SIGUR ROS exists in The Pop Cop’s world in a way that no other band does. We have absolutely no idea what most of the Icelanders’ songs are called without looking them up since the Sigur Ros listening experience invariably involves putting on their albums from start to finish. A rare thing these days.
The band have done away with their string and brass members for this tour, but it’s testament to the holy racket these four guys can make all on their own that the lack of orchestration was really only noticeable at Glasgow’s Carling Academy in just two songs in the two-hour set, Hoppípolla and Inní Mér Syngur Vitleysingur.
They open with the eerie restraint of Svefn-G-Englar, which it’s easy to forget was the Sigur Ros signature tune for a good five years pre-Planet Earth. Compare that to their latest album’s euphoric crowd-pleaser, Við Spilum Endalaust, which finds the group traversing comfortably in three-and-a-half-minute pop shoes.
This new-found confidence extends to the once painfully shy Jónsi Birgisson, who at last seems to be coming out of his shell as a frontman. He encourages the crowd to join in the “oh-oh-oh-ohs” during Með Blóðnasir and gets an enthusiastic response to his request for some flamenco handclapping on Gobbledigook, easily the most memorable song of the night as Icelandic post-rock support band For A Minor Reflection are invited to the stage to pound a few extra drums before the ceiling bursts open in an explosion of technicolour ticker-tape.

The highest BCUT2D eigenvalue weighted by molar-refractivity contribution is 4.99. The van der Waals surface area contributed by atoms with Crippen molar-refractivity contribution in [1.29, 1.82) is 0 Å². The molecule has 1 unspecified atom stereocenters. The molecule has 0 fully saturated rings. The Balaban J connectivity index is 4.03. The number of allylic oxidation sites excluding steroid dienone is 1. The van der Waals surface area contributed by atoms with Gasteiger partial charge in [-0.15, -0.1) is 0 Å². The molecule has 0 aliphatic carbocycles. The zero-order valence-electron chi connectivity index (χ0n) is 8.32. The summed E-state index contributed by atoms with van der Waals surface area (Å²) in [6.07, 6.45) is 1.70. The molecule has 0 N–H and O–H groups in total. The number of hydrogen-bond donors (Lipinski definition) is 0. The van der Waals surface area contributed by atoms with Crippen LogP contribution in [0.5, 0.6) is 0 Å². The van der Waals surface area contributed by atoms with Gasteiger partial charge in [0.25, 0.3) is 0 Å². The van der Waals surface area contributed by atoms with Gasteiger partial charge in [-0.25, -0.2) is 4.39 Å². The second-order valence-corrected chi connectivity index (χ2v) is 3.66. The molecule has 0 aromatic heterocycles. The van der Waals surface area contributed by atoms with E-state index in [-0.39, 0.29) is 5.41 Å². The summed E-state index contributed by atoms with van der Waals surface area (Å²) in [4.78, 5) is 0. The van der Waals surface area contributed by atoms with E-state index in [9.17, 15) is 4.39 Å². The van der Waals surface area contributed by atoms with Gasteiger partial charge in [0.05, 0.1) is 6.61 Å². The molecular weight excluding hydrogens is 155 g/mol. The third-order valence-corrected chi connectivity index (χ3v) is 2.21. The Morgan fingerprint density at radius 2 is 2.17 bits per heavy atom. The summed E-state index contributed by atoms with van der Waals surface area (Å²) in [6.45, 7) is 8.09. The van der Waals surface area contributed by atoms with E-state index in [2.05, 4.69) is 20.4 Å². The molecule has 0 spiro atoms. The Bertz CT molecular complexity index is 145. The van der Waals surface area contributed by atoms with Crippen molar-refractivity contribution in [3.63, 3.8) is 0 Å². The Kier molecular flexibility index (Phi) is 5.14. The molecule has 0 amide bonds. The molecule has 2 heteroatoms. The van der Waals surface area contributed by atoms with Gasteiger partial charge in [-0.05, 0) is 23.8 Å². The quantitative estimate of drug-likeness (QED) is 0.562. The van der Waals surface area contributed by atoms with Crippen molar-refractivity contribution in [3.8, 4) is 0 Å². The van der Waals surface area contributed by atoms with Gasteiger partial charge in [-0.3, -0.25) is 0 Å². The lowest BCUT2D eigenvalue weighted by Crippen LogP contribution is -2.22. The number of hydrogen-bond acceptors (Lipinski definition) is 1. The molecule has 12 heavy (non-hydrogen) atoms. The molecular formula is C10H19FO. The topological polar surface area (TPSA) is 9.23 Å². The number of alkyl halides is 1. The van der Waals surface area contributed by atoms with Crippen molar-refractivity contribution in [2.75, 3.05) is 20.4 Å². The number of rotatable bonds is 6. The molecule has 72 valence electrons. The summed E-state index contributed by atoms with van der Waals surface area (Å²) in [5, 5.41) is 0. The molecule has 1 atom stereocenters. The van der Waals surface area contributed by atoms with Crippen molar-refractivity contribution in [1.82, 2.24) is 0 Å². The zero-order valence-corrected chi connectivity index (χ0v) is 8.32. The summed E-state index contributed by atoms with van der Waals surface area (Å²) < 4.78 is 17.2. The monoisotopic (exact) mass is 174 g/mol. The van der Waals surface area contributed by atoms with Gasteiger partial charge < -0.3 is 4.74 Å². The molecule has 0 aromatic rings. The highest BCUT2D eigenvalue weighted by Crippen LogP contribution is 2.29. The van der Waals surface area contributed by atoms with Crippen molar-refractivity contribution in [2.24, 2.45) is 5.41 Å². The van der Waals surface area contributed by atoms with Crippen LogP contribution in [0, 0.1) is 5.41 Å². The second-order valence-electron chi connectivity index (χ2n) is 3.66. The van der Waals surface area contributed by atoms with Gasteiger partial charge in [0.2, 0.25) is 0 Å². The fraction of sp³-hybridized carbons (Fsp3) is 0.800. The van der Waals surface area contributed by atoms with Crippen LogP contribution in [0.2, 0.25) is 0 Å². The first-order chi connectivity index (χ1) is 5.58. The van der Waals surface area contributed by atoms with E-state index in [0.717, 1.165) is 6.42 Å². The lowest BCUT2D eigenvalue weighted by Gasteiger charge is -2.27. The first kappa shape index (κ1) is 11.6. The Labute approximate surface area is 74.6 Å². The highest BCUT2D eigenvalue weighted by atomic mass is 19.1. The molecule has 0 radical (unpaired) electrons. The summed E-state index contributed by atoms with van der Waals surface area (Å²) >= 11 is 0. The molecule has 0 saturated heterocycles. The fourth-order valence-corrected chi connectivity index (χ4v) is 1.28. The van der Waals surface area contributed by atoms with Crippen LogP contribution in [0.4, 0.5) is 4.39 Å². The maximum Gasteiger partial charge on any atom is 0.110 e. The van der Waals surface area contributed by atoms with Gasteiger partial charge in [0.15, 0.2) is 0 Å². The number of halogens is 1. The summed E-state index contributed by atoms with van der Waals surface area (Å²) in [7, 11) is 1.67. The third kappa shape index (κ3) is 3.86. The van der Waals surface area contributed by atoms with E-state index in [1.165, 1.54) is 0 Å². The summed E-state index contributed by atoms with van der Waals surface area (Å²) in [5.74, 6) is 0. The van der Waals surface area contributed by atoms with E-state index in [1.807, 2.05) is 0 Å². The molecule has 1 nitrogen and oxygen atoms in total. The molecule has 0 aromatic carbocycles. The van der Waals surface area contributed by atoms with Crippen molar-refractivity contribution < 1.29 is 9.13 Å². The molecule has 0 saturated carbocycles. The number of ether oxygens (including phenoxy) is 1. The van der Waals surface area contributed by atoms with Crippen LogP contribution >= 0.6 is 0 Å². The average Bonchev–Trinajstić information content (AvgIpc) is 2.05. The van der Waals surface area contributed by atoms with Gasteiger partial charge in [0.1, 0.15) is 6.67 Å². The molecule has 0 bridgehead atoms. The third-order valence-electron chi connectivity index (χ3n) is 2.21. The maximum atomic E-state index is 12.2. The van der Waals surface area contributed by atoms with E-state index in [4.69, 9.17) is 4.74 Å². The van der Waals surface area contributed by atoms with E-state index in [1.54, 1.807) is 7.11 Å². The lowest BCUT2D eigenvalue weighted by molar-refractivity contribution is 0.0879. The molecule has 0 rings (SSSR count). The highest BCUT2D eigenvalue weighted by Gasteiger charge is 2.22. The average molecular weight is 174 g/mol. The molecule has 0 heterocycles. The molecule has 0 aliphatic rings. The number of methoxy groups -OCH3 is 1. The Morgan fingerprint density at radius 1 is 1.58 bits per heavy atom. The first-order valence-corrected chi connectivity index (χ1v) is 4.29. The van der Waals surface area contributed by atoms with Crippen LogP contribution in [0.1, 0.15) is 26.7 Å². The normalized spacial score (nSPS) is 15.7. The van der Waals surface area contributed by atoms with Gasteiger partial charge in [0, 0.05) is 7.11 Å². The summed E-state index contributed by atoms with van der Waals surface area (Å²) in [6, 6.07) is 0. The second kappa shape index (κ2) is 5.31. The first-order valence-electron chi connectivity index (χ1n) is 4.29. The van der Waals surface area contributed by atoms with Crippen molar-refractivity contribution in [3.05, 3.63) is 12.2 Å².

The gig is full of such gratifying crescendos. Festival morphs into a rock instrumental, cymbals crashing gleefully, and Orri Dýrason’s drumming speeds up so fast during Hafsól that a bulky speaker shakes off its ledge and topples onto the back of his shoulders. He doesn’t even flinch.
Out of the noise comes touching beauty. The three-way piano/xylophone intro to Sæglópur is heavenly, while All Alright is afforded a reverential pin-drop silence from 2,500 devotees.
That soon makes way for the epic, 12-minute finale of Popplagið (Untitled #8). Bassist Georg Hólm drives the staccato rhythm, Orri batters his instrument as though he’s plugged in and Jónsi closes his eyes and howls into the microphone before dramatically sweeping his guitar to the front of the stage looking like a cross between a World War II general and Dracula.
As the final note is struck, beads of sweat are dripping down the necks of all four guys. They looked exhausted. Sigur Ros haven’t even remembered to tell the crowd they’ve just played their last song, but their exit is swiftly followed by a final return to the stage for a farewell bow. My god, they deserve it.